Because of her failing eyesight, one of her long time Alpha students has sent her a ‘talking watch’ and she showed me how you press a button to hear the time and another for the date.  Sr. Paschal is up there with technology. “I am going for the hundred you know my dear,” she says and we believe she is well on her way there. 

I asked this inspiring 98-year-old what advice could she give us to face life’s many challenges. Her response: “For me, I saw every change and every request as God’s will.  Don’t ever be afraid because God is always believing in you, encouraging you and supporting you.”

Jamaica getting well-tuned

Excerpt from Observer column published 20 FEB 2017
by Jean Lowrie-Chin

Garfene Grandison posted a query in social media about the heavy traffic in the Corporate Area since the beginning of the year.  My response was that I was hearing and seeing growing interest in Jamaica.  The latest Don Anderson Business Confidence Survey indicates a positive outlook from businesses and high expectations from consumers.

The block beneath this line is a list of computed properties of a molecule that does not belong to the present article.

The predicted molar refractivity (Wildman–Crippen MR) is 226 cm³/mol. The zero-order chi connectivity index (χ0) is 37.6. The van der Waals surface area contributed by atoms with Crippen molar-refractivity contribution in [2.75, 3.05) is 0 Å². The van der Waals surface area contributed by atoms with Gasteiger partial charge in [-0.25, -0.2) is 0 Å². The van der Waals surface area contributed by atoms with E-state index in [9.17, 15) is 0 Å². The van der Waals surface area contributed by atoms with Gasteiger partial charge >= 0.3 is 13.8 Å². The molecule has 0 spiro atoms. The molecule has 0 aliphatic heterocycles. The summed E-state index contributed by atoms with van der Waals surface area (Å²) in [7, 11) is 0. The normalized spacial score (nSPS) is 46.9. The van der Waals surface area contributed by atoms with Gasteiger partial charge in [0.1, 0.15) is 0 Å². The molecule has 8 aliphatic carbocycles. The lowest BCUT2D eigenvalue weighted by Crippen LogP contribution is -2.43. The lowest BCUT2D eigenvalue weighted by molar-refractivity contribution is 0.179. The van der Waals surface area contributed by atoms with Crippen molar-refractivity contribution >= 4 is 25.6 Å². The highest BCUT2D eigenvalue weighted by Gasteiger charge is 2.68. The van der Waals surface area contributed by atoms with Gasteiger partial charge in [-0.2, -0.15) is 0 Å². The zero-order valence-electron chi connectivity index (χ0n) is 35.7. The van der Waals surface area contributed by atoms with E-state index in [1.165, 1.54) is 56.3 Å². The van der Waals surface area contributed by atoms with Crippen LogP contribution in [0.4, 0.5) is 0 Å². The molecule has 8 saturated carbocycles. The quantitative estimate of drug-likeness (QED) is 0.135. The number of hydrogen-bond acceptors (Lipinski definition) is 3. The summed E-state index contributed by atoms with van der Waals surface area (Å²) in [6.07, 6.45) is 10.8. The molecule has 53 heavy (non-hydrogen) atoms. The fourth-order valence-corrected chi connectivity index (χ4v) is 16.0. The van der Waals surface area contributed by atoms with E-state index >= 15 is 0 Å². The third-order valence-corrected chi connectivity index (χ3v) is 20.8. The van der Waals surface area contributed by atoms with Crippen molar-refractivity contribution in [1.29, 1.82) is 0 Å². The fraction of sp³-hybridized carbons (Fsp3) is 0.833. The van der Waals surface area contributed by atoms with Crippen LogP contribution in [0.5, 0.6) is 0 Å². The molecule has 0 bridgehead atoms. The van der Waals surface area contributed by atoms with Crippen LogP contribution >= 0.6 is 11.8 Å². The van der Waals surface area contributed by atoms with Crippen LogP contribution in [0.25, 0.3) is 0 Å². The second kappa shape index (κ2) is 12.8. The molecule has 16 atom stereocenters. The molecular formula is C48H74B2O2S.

Bank of Jamaica Governor Brian Wynter
We are able to track the facts and figures on national development via regular reports from The Economic Growth Council, The Economic Programme Oversight Committee and The Public Sector Transformation Oversight Committee. Only last week, Bank of Jamaica (BOJ) Governor Brian Wynter announced that Jamaica is one of the first countries in the world, and the first in the Caribbean which will have an IMF-approved National Summary Data Page (NSDP).